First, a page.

VW CEO Martin Winterkorn

VW has served itself up on a platter to the US EPA. Who's next?

The VW emissions scandal has provided the US regulator with a superbly juicy target with no domestic downside.

by Andrew Saunders
Last Updated: 08 Oct 2015

UPDATE 1400: According to German magazine Der Taggespeigel, VW CEO Martin Winterkorn is to resign 'by the end of the week', to be replaced by current Porsche CEO Matthias Mueller. A VW spokesman has called the rumour 'ridiculous'.

Oh dear. Things are really not looking good for VW. Following on from yesterday’s Mea Culpa by CEO Martin Winterkorn - and the ongoing collapse in its share price, dowm 20% yesterday and more today - the diesel pollution story is now officially out of control. The firm has admitted that as many as 11 million vehcies could be affected, and if 'fessing up and saying sorry was supposed to help draw a line under the crisis, it has backfired more spectacularly than one of VW’s dodgy diesels on the test rig.

The reality is that VW - which earlier this year finally overtook Toyota to be the world largest carmaker - has scored a truly epic own goal. It would hardly be possible to design a scandal more perfectly suited to making the EPA look tough whilst having absolutely minimal downside in terms of potential harm to the US industry.

‘VW-Audi is pretty small in the States anyway. This will kill them in the USA, and it could affect consumers real-world view of diesel vehicles around the world’ says automotive journalist and blogger Hilton Holloway.  

In the same way that another European transgressor, BP, was relentlessly pursued by the EPA after Deepwater Horizon (eventually paying fines totalling $18bn, remember), VW can now expect to become public enemy number one in America. And worst of all, no-one can say that it doesn’t deserve it - installing software to deliberately falsify test results is not any kind of accident. Even if it turns out to have been a rogue US-only operation, plenty of people at VW must have know what was going on. The EPA is quite right to take it very seriously, indeed.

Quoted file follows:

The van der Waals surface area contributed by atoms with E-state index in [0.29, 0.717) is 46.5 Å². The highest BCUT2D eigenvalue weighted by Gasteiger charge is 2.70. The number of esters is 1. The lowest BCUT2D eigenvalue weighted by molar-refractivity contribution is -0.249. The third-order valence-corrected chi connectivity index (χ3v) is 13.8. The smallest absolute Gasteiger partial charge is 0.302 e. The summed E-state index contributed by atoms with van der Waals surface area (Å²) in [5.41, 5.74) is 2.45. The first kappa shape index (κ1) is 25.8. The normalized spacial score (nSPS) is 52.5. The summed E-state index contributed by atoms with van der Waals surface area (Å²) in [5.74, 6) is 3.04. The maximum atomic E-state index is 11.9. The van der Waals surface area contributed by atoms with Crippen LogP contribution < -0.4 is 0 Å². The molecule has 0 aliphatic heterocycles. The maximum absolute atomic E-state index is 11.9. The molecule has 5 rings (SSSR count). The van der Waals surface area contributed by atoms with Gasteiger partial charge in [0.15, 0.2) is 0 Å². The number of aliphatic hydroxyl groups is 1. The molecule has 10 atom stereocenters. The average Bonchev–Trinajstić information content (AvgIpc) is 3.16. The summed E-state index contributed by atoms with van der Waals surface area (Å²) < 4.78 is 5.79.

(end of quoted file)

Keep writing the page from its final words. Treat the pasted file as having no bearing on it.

The final nail in the regulatory coffin VW has built for itself is the fact that no major US manufacturer produces significant numbers of diesel-engined road cars. So the domestic consequences of pursuing VW hard are minimal. A management clearout at the German firm is now almost certain to happen, but is unlikely to make the EPA so much as miss a step.

The question in terms of consequences for VW now is not ‘If?’ but ‘When, and how bad?’ It has made a €6.5bn (£4.6bn) allowance for fines in its Q3 accounts, so let’s hope that is enough.

How did it come to this? There have been concerns within the industry for some time. ‘The 2015 VW Golf produces 10% higher fuel consumption in real world testing than it does on official tests,’ says Nick Molden, founder and CEO of Emissions Analytics, whose TrueMPG tests cars by driving them on the road and measuring the results rather than by going though the motions on a rolling road like the official industry tests. ‘We thought that was suspicious’.

Diesel has always been unpopular in the US, due to smog laws that are much more concerned with pollutants harmful to human health (particulates and NOx) rather than those involved in climate change (CO2). Petrol engines produce much more CO2 than diesels, but much less in the way of NOx and particulates. Hence the popularity of petrol-electric hybrids there, and the fact so many European manufacturers with their big diesel bias have always struggled in the US market.

So what probably begun as another attempt to break into the US market by an increasingly desperate VW, now looks set to end in a regulatory snarl up that will cost billions and could signal the end of diesel-engined cars even on this side of the pond.

Because if diesels are too dirty for American lungs, people will ask, why are they clean enough for European ones?

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